|Posted by gretchenleanna on April 8, 2012 at 10:05 PM|
Every child goes through the "I don't want to practice" stage, and without any guidence on how to work through it, that period of time can be frustrating and even downright defeating. Just remember that they will get through this and will usually love their instrument even more once the start to hear how good they sound with proper practice. It is my hope that these tips can help sooth tensions and even reenergize your child's desire to practice!
Have a Routine
The best way to avoid a conflict about practicing is to make it a non-negotiable part of your routine. Just like brushing your teath or clearing the dinner table, it's not something worth arguing about because it simply has to happen. Set a time where you can be focused on your child and when your child can also be fully attentive; if the student is hungry or tired, he or she probably will not be able to stay focused and positive. If you have a child in school, try to practice either before school or right away when he or she gets home. Playing a musical instrument is one of the only activities humans can do that uses both sides of the brain. This means that if your child practices first, she will be connecting the two sides of her brain and making connections that can help her with problem solving skills needed for her homework. On the other hand, if she practices at the end of the evening, she will be too tired from the day, brain tired from homework, to have the extra energy it takes to practice well.
Children learn by example and repetition, and you are their No. 1 teacher. If you are excited and diligent about practicing and their involvement with their instrument, children will mirror that excitement. On the other hand, if you're stressed out or short with them when you want them to practice, they will respond in kind. Instead of telling them they have to practice, tell them you love to hear them play so they need to practice now while you can spend time with them.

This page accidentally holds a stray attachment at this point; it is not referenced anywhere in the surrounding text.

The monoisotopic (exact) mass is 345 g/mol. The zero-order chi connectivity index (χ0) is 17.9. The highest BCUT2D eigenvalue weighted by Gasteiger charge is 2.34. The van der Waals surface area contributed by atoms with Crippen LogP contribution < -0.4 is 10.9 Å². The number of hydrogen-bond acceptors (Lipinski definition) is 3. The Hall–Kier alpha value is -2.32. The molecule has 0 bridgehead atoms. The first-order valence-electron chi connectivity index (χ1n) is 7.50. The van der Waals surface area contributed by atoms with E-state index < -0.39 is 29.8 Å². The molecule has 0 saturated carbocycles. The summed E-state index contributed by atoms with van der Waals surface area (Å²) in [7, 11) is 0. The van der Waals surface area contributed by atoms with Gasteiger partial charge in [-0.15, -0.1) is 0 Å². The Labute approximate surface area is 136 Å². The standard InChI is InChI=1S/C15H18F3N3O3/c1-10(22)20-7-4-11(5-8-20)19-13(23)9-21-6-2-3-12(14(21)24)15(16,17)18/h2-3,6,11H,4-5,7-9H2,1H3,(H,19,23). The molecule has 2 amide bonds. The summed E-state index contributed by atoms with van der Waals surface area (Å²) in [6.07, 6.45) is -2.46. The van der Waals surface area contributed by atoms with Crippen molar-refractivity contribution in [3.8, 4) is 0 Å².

Look forward to your time with your child. In a busy day, take advantage of the chance to spend 30 minutes a day one-on-one with your son or daughter, and they will look forward to it as well.
Take a Bow
At the beginning and end of each lesson, I will bow with the child as a sign of respect and as a mental cue that this is lesson time and everything else has to wait until after the ending bow. Parents are encouraged to bow during practices as well, so the bow signifies a time to focus on only the violin.
Inspire Them - and Yourself!
Whenever you can, take your child to performances and concerts. Whether it's a high school orchestra concert, the Milwaukee Symphony Orchestra, a fomous soloist or anything in between, it will give a boost to the desire to practice while also shaping the goals for your child's musical future!
Make it a Game
The amount and variety of games one can play to keep practing fun and productive are endless. Here are some of my favorites, but I'd love to hear what you have come up with!!
Think how many times your son or daughter repeates a specific action when playing with their toys, or how many times they want you to read the same book over and over again. They are wired to enjoy thoughtfull repetition, so don't shy away from it, us it to your advantage!!
Let's say your child is working on the "hops" section in Song of the Wind, and his focus is on landing his bow and finger on the string without a sound and with a soft bow hold. You draw a tic-tac-toe board, and every time he does it just right, he gets to go, every time he does not land successfully, you get to go. The game continues until he wins!